In any case, the majority of institutions are offering bursaries and scholarships to help with the cost, so this should never be a reason to put you off getting a degree where, and in what, you want to study.
6) “There are no graduate jobs, so going to university and getting into debt is pointless”
Yes, the graduate job market is tough. But even though a degree isn’t a direct ticket to the job of your dreams, it’ll certainly boost your employability and show employers that you’ve spent the past three or four years learning and honing your skills.
There’s also a very good chance that the economy and job market will have improved by the time you graduate, so getting a degree in the meantime could be a very wise move.
7) “Students in Scotland, Wales and Northern Ireland won’t have to pay the new fees”
Before the recent changes in student fees, Scottish students studying in Scotland didn’t have to pay for their degree course. Sadly though, the Scottish system also changed in September 2012. Universities there can now charge up to £9,000 per year.
Welsh and Northern Irish students will pay no more than £3,465 a year, though students from England going to study there may be subject to the full £9,000 tuition fees.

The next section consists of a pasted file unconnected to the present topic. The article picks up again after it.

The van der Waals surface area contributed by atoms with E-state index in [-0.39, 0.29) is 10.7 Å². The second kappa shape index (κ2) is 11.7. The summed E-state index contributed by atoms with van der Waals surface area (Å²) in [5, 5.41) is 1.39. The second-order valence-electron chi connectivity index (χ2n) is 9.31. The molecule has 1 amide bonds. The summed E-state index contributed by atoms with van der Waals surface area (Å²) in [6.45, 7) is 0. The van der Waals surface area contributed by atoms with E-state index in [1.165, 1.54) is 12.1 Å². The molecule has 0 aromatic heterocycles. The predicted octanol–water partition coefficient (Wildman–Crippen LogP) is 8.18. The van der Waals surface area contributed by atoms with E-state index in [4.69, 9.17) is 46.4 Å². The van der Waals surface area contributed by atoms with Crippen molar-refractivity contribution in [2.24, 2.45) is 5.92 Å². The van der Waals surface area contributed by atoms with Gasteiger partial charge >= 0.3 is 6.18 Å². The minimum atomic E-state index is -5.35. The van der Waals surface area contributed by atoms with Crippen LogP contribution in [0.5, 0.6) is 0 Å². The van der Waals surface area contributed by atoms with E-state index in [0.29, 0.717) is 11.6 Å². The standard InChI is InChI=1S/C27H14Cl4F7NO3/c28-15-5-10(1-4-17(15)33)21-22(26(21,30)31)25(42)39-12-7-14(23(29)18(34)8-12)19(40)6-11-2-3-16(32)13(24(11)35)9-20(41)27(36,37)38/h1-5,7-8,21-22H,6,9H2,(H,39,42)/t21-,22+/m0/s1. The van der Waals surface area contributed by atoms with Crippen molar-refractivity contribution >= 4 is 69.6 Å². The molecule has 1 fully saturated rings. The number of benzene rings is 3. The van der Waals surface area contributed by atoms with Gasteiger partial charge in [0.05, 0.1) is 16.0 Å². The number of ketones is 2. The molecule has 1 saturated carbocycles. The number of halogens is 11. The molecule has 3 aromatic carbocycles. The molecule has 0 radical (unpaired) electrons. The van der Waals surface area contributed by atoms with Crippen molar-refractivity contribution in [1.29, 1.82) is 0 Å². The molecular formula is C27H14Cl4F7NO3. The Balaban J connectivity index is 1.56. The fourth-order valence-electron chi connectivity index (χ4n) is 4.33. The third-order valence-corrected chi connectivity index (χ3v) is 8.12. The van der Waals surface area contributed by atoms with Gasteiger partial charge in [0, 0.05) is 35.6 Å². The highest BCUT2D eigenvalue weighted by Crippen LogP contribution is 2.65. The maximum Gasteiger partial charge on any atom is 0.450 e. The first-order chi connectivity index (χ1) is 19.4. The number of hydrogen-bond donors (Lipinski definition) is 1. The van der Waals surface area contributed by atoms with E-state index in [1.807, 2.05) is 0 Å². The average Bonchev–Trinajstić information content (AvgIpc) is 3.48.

8) “Current students will have to pay the increased fees”
If you started university before 2012, you won’t be subject to the new student finance system. In other words, you won’t be paying anything close to £9,000 per year, your payments will work in exactly the same way as they did before, and you’ll start repaying your loans once earning a salary of £15,000.
9) “Postgraduate course tuition fees have also gone up”
Postgraduate courses work under an entirely different system, and for the time being, there are no increases in the cost. It goes without saying that some universities charge more than others, and we can’t comment on what might happen in the future, but this isn’t something that potential postgrads need to worry about just yet.
10) “You should save up and pay off your student debt as soon as possible”
It can be tempting to want to pay off your student loan as soon as you graduate, particularly if you get a good job and are earning a decent income.
However, if you left university after 1998, it’s not going to be the smartest move for most people. Student loans come with exceptionally low interest rates, and putting any extra cash into a separate savings account could be a much better long-term option for making your money go further.
It probably won’t be long until you need to take out a commercial loan at much higher interest (such as a mortgage), so just make the minimum student loan repayments to save borrowing later at a much higher cost.
Hopefully this has helped you to get the facts straight and have a clearer picture of how student finance under the new system works. It might be a complicated beast, but it’s well worth knowing what you should be thinking about!
For more information on student finance, download “The Essential Student Guide to Finance”, a free ebook by Save the Student.